Wedding Peach

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Wedding Peach
Wedding Peach manga vol 1.png
Cover of the first manga volume
愛天使伝説ウェディングピーチ
(Ai Tenshi Densetsu Wedingu Pīchi)
Genre Magical girl
Manga
Written by Sukehiro Tomita
Illustrated by Nao Yazawa
Published by Shogakukan
English publisher
Demographic Shōjo
Magazine Ciao
Original run 19941996
Volumes 6
Manga
Wedding Peach Ai Tenshi Tanjou hen
Written by Mami Tachibana
Published by Shogakukan
Demographic Shōjo
Magazine Shōgaku Yonensei
Published 1995
Volumes 1
Anime television series
Directed by Kunihiko Yuyama
Produced by Hirofumi Umeshita
Keisuke Iwata
Takao Asaga
Written by Hideki Sonada
Kenji Terada
Shikichi Ohashi
Sukehiro Tomita
Music by Tomoki Hasegawa
Hiroyuki Kouzou
Studio KSS, OLM
Licensed by
Network TV Tokyo
English network
Original run April 5, 1995March 27, 1996
Episodes 51
Original video animation
Wedding Peach DX
Directed by Kunihiko Yuyama
Produced by Hirofumi Umeshita
Koji Iwakawa
Shukichi Kanda
Music by Hiroyuki Kouzu
Studio KSS, OLM
Licensed by
Released December 24, 1996July 25, 1997
Episodes 4
Manga
Wedding Peach Young Love
Written by Nao Yazawa
Published by Shogakukan
English publisher
Demographic Shōjo
Magazine Shōgaku Sannensei
Original run 20042004
Volumes 1
Anime and Manga portal

Wedding Peach (Japanese: 愛天使伝説ウェディングピーチ Hepburn: Ai Tenshi Densetsu Wedingu Pīchi?, literally "Legend of the Angel of Love: Wedding Peach") is a shōjo manga written by Nao Yazawa and illustrated by Sukehiro Tomita that was originally serialized in Shogakukan's Ciao magazine. In North America, it was translated and published by VIZ Media in its entirety, consisting of six volumes.

The manga was later adapted into an anime television series directed by Kunihiko Yuyama that ran for 51 episodes on TV Tokyo, from April 5, 1995 to March 27, 1996 as well as 2 omakes | Ai Tenshi Robot| Wedding Peach and Ai Tenshi Sentai and a 4-episode OVA sequel (Wedding Peach DX) in 1996.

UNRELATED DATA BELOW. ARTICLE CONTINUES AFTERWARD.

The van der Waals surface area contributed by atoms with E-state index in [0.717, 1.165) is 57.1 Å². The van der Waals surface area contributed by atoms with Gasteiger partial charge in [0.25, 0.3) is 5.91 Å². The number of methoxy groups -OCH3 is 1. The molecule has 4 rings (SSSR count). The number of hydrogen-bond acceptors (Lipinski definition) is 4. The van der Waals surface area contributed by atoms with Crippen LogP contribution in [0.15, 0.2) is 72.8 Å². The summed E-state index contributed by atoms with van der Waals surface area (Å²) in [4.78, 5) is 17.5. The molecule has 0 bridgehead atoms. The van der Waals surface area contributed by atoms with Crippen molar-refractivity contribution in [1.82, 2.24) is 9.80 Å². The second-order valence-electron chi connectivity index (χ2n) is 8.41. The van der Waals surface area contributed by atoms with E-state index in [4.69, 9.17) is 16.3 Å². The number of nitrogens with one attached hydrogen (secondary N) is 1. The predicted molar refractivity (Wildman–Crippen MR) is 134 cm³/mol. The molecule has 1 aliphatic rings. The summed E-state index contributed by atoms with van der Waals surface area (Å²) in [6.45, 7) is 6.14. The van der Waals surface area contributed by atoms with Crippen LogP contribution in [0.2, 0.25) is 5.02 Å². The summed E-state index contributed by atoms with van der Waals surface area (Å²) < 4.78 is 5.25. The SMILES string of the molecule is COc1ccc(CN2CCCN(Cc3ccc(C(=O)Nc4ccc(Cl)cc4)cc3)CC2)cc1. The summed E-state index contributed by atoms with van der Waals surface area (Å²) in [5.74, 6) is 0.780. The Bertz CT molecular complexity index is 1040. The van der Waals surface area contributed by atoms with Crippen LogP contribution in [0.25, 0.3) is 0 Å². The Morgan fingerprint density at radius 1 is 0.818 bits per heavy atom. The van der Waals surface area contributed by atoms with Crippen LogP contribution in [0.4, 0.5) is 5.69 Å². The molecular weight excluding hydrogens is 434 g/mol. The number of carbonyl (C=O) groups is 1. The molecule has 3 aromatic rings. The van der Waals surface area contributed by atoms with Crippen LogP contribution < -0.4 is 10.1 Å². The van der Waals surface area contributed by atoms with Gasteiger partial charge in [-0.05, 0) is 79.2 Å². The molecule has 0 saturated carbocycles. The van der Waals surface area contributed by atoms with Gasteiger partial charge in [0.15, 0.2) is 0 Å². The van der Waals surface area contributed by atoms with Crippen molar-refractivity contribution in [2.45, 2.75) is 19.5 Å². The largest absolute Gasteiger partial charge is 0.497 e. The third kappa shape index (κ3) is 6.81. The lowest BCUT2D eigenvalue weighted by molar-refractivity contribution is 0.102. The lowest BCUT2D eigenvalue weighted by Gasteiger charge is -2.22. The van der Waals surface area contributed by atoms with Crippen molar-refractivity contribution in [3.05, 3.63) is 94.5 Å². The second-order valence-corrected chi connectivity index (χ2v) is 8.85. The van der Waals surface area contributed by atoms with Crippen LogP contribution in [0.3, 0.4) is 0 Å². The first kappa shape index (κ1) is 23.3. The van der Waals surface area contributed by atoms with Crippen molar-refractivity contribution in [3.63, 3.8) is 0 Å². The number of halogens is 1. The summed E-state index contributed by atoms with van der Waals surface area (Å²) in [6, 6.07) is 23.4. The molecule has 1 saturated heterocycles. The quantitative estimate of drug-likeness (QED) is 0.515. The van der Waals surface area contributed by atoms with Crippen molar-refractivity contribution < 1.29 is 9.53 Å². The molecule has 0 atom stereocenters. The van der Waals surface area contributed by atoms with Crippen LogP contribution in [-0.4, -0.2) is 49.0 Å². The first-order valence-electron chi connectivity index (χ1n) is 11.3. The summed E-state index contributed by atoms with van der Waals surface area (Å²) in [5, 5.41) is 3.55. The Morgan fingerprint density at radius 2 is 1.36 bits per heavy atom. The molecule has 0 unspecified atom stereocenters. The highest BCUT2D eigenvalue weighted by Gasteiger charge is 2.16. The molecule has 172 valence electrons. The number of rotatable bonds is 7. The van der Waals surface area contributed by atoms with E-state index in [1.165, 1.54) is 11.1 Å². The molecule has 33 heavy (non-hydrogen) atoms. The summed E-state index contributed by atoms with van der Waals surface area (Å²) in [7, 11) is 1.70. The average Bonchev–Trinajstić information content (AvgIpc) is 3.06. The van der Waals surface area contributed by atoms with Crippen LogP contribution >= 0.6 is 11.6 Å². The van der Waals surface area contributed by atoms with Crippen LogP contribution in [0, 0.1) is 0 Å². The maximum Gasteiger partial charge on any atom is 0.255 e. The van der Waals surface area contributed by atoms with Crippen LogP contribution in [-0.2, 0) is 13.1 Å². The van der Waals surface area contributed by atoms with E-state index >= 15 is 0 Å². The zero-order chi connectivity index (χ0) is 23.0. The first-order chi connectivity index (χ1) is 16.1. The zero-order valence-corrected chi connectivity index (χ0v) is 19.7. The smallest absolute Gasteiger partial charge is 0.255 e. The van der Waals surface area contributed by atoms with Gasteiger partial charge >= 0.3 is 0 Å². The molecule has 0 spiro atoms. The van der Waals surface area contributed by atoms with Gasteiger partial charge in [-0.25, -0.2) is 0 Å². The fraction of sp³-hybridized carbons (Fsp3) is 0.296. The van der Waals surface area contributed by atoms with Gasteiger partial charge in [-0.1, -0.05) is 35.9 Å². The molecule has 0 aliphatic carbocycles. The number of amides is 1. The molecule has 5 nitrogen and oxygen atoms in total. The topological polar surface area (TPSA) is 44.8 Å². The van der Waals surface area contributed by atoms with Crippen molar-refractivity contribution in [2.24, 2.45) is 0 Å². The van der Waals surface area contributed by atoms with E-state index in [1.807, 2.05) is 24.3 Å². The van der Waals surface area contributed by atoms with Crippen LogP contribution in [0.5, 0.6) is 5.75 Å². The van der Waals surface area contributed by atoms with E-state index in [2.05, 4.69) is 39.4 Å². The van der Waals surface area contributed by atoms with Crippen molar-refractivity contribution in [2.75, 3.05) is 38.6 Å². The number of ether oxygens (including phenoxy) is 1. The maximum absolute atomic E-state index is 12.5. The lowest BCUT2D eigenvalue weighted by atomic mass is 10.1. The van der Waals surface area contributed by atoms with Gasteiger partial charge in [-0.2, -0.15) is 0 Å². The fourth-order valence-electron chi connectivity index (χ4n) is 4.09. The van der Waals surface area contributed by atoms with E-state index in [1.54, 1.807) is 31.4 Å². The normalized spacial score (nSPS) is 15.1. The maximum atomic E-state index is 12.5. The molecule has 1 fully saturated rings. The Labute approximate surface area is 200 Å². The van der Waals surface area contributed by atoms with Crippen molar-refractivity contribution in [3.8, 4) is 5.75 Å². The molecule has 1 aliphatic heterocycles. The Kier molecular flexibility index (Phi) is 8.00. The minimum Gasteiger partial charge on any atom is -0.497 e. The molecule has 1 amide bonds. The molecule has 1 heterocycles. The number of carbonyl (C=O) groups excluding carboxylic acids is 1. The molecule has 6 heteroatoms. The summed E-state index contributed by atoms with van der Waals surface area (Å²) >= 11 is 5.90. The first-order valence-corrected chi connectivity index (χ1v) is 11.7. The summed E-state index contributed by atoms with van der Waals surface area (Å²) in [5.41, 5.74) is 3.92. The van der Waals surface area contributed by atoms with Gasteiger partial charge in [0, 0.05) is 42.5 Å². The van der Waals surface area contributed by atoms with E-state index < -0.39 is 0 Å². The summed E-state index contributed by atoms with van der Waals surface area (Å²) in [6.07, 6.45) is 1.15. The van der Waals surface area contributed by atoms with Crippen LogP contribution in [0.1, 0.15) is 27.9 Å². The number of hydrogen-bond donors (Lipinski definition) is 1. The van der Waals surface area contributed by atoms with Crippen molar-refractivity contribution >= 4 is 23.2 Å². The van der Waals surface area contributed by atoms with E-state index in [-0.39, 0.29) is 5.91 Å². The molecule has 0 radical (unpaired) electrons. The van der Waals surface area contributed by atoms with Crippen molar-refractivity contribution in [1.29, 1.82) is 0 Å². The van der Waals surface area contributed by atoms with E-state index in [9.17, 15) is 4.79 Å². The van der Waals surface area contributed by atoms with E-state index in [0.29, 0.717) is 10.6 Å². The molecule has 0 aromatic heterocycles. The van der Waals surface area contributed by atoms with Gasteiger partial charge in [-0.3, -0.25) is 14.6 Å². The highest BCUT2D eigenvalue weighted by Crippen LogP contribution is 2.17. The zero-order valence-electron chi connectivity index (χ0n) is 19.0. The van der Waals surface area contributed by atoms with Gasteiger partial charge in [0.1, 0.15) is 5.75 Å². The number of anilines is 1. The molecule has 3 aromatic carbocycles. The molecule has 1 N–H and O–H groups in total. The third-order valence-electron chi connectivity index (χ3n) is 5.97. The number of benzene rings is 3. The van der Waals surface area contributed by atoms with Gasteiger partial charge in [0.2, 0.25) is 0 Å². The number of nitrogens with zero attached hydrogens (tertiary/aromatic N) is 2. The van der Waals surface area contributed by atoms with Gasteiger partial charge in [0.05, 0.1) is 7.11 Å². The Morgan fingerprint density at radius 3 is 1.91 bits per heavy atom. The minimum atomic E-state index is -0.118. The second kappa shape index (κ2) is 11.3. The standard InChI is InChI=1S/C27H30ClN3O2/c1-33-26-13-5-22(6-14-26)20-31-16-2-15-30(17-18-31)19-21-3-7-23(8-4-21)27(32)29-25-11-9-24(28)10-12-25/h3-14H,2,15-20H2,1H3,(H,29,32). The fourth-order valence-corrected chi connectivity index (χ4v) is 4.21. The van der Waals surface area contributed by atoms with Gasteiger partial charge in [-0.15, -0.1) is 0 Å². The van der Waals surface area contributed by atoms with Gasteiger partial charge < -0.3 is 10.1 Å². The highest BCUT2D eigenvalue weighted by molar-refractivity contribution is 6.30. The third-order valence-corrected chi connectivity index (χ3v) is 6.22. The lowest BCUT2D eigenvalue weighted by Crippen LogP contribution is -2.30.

In 2004, Wedding Peach| Young Love was released, a compilation of Wedding Peach stories made specifically for the monthly magazine Shogaku Sannensei ("Elementary School Third-grader"). To better fit the magazine's target audience, the "Young Love" version of Wedding Peach features younger-looking characters, less complex storylines, and simpler dialogue.

Plot[edit]

Momoko Hanasaki is a middle school student at St. Flower Junior High. She, along with her friends Yuri Tanima and Hinagiku Tamano, are members of the newspaper club where they mostly cover the school's soccer team and all have a crush on the star player Kazuya Yanagiba. But they are also constantly annoyed by the team's other player Yousuke Fuuma, who calls Momoko, Momopi, much to her dismay. On their way home from school one day, they are attacked by a devil by the name of Pluie who is a servant to the high ruler of the devil world, Reine Devila. When her friends are hypnotized into attacking Momoko, a beautiful man comes down from the sky named Limone, who is from the angel world and gives Momoko a compact case. Opening the compact, she is told by Aphrodite, the ruler of the angel world, that she is one of the legendary Love Angels, Wedding Peach. Momoko transforms into Wedding Peach and manages to snap her friends out of Pluie's control. Over the course of the story, Yuri and Hinagiku also find out that they are also love angels and the three must protect the humans from the devils and defeat Reine Devila. They are later joined by the fourth love angel, Scarlet, who doesn't get along with the other love angels, but manages to warm up to them by the end. At the same time, the relationship between Yousuke and Momoko turns to love, but a terrible secret from the Yousuke's past could tear them apart.